Over at ZDnet, Declan McCullagh’s Iconoclast column has a list of ten things that killed Net Neutrality. Now it’s not particularly accurate to say that anyone killed Net Neutrality because it was really never alive. Net Neutrality was one of those tech causes with no real lobbyist backing and one few politicians could even understand. The Democrats briefly flirted with Net Neutrality out of desperation and as another means to mobilize the grass roots. Once they got in power, they dropped it like a hot potato, because after all telecom companies contribute a lot more than the sort of Net Neutrality advocates who will probably dump their money on Mike Gravel or the EFF anyway.
Democrats may control Congress, but the White House and federal agencies matter. And the administration made it perfectly clear on Thursday that no new Net neutrality regulations are necessary. That gives the Republicans in Congress their marching orders, and a unified GOP front means the Democrats are more likely to expend ammunition elsewhere.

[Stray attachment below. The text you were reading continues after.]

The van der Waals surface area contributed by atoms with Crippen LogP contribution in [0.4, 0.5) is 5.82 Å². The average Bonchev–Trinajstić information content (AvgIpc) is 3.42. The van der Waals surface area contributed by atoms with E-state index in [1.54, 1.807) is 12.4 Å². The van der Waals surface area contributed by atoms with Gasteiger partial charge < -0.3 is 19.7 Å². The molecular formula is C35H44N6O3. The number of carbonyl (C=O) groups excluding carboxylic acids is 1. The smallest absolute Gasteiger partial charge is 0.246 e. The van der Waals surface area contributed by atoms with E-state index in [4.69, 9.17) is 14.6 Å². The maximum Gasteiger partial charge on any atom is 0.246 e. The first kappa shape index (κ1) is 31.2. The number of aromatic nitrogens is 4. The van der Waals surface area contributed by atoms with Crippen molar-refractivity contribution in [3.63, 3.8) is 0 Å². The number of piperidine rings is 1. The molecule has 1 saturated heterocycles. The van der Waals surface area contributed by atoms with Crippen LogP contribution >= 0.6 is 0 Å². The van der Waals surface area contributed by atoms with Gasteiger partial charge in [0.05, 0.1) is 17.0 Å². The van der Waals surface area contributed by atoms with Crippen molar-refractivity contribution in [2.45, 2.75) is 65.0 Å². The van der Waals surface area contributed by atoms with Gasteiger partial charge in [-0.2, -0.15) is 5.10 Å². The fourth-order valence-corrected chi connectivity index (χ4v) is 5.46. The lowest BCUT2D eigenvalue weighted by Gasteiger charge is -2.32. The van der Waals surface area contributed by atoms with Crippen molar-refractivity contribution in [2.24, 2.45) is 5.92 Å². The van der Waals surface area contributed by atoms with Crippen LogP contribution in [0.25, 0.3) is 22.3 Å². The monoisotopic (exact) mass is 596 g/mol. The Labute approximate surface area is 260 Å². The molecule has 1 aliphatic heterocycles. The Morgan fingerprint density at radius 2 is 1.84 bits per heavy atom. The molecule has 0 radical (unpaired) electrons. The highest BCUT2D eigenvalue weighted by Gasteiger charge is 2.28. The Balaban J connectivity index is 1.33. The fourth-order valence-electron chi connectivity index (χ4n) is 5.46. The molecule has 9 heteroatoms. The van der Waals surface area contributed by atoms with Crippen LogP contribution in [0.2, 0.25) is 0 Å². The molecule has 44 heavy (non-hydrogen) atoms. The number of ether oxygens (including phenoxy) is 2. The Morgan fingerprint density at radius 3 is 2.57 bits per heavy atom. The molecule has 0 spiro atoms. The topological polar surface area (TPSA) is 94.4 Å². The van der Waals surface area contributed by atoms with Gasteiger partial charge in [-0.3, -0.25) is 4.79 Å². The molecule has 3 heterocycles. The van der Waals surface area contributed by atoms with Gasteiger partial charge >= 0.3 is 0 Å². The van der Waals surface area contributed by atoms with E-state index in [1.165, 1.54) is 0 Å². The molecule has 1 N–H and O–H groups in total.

Unified is the one thing the GOP isn’t these days. There are Republican Senators and Congressman who support Net Neutrality. But it’s more accurate to say that there isn’t any real broad base of support for taking on telecommunications companies on either side of the aisle.
There’s also Google CEO Eric Schmidt’s speech last month in Aspen, Colorado that I covered. By Google’s standards, it was remarkably conciliatory: it mentioned Net neutrality only once and did not call for new federal laws. Schmidt even acknowledged “the billions of dollars that have been spent to do both wireless and wireline data deployment networks”–by the broadband providers that have been his political enemies for the last two years.
That’s probably the most telling sign that Google expects to find itself on the other side of the issue at some later date, quite possibly as a mobile broadband provider.